Appellees also call our attention to the fact that appellant, by answering without expressly preserving the point raised in its motion to quash, waived any defect in the return. See Chicago Mill & Lbr. Co. v. Lamb, supra; Barry v. Armstrong, 161 Ark. 314, 256 S.W. 65; Vulcan Construction Co. v. Harris, supra.

Appellant gives four reasons why it feels that instruction No. 9 should not have been given. They are:

1. There was no ordinance introduced into evidence. 2. There was no evidence of any violation of the provisions of the Southern Standard Building Code which were incorporated into this instruction. 3. The provisions of the Southern Standard Building Code do not apply because the subject slope, or asphalt buildup, was not a part of the building. 4. Even if the provisions were applicable, there was no violation.

Of course, we agree with appellant that the courts cannot take judicial notice of city ordinances, but this does not mean that an ordinance must be actually introduced into evidence in its entirety, before it can be given consideration by the court, especially where the particular wording of the ordinance is not an issue. Here, the issue made by the pleadings was whether the Southern Standard Building Code applied to the ramp, and, if so, which version of that code applied. Appellees' allegation in an amendment to their complaint that the Southern Standard Building Code was adopted by a city ordinance was not denied by appellant in its answer. The only controversion of appellees' allegations in that regard was by statements that an improper edition had been quoted and cited by appellees, and that the "ramp requirements" of the code were inapplicable to the ramp on which Mrs. Lawson fell. In a pretrial hearing, Charles Royse, a witness for appellant testified that the 1961 edition of the code applied when the permit for the construction of the building was issued by the City of Pine Bluff. He also testified at the trial that he had determined that this edition was in effect at the time.

A pretrial order on a motion of appellant to strike an amendment to the complaint in which appellees first asserted applicability of this code recites that, upon stipulation of counsel, the 1960-61 edition was in force and effect as an ordinance of the city at the time of the construction. In a motion for continuance, appellant stated that it had intended using the technical director of the Southern Building Code Congress to testify whether "the applicable section of the Southern Standard Building Code as adopted by the city ordinance of Pine Bluff applies to the entrance way, sidewalk and parking lot of the defendant, which is the subject of this lawsuit."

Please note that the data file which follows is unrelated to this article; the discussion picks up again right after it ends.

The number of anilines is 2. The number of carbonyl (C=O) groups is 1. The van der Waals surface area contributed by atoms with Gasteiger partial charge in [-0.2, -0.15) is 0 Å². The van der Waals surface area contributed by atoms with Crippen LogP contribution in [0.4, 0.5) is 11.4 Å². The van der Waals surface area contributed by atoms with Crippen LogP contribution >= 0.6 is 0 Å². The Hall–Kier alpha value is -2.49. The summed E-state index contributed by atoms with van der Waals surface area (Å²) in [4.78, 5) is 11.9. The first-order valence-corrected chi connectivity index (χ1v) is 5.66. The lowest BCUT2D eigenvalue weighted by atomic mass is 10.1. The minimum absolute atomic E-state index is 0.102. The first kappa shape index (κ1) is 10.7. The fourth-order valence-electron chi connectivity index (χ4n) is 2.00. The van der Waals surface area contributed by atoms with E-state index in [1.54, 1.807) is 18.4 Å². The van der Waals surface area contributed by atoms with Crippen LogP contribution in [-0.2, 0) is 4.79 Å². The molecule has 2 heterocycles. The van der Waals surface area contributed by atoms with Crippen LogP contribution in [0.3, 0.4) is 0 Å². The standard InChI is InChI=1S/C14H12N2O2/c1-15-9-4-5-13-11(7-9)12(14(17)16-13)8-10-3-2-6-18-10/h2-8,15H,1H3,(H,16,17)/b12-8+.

At the time the instruction was given, the fact that the City of Pine Bluff had adopted this code when the ramp was constructed was no longer an issue, so there was no error in giving the instruction simply because the ordinance was not introduced.

Among the provisions of the code recited in instruction No. 9 was one making its provisions applicable to every building or structure or any appurtenances connected or attached to such buildings or structures. Another required that slopes of floors required in exits from buildings should not exceed one in ten. Still another required that a ramp be of non-slip material and that its slope not exceed one in ten. The gist of appellant's argument in his second basis for reversal on this point is that the witnesses could not, or did not, specify by number any section of the code that had been violated and, in any event, failed to specify any of the provisions recited in the instruction.

We do find evidence, however, that the ramp, admittedly on a slope of greater than one in ten, was governed by the code provisions. Leo Tyra, a registered professional engineer, who was City Engineer for the City of Pine Bluff and, as such, head of the city inspection department when appellant's building and improvements were constructed, testified on behalf of appellees. He testified he had concluded that the provision with reference to exit outlets and ramps recited in the instruction applied because appellant's building was a public garage, since it had the capacity to store more than four automobiles and automobiles were on display for sale to the public. From this premise he "improvised" that the limitations on slopes applied. Tyra also expressed the opinion that four feet of level concrete between the showroom exit door through which Mrs. Lawson came and the asphalt ramp was actually a landing rather than a sidewalk. On cross-examination, Tyra admitted there was no express provision of the code requiring ramps in a public garage, but found an implication that they were required in sections of the code relating to public garages and referring to enclosed and unenclosed ramps. He also admitted that if the business were a maintenance shop rather than a garage there would be doubt about the application of the ramp requirements and that, under a strict definition, the building stopped at the curbline of the concrete walkway. Ellis McCorkle, a registered professional engineer and safety consultant, agreed that the implication of the provisions relating to public garages was that the ramp requirements applied in this case. He was of the opinion that, as constructed, the asphalt "build up" was a part of the building. We take this evidence to be adequate to show which provisions were to be considered in determining whether there had been a violation of the code.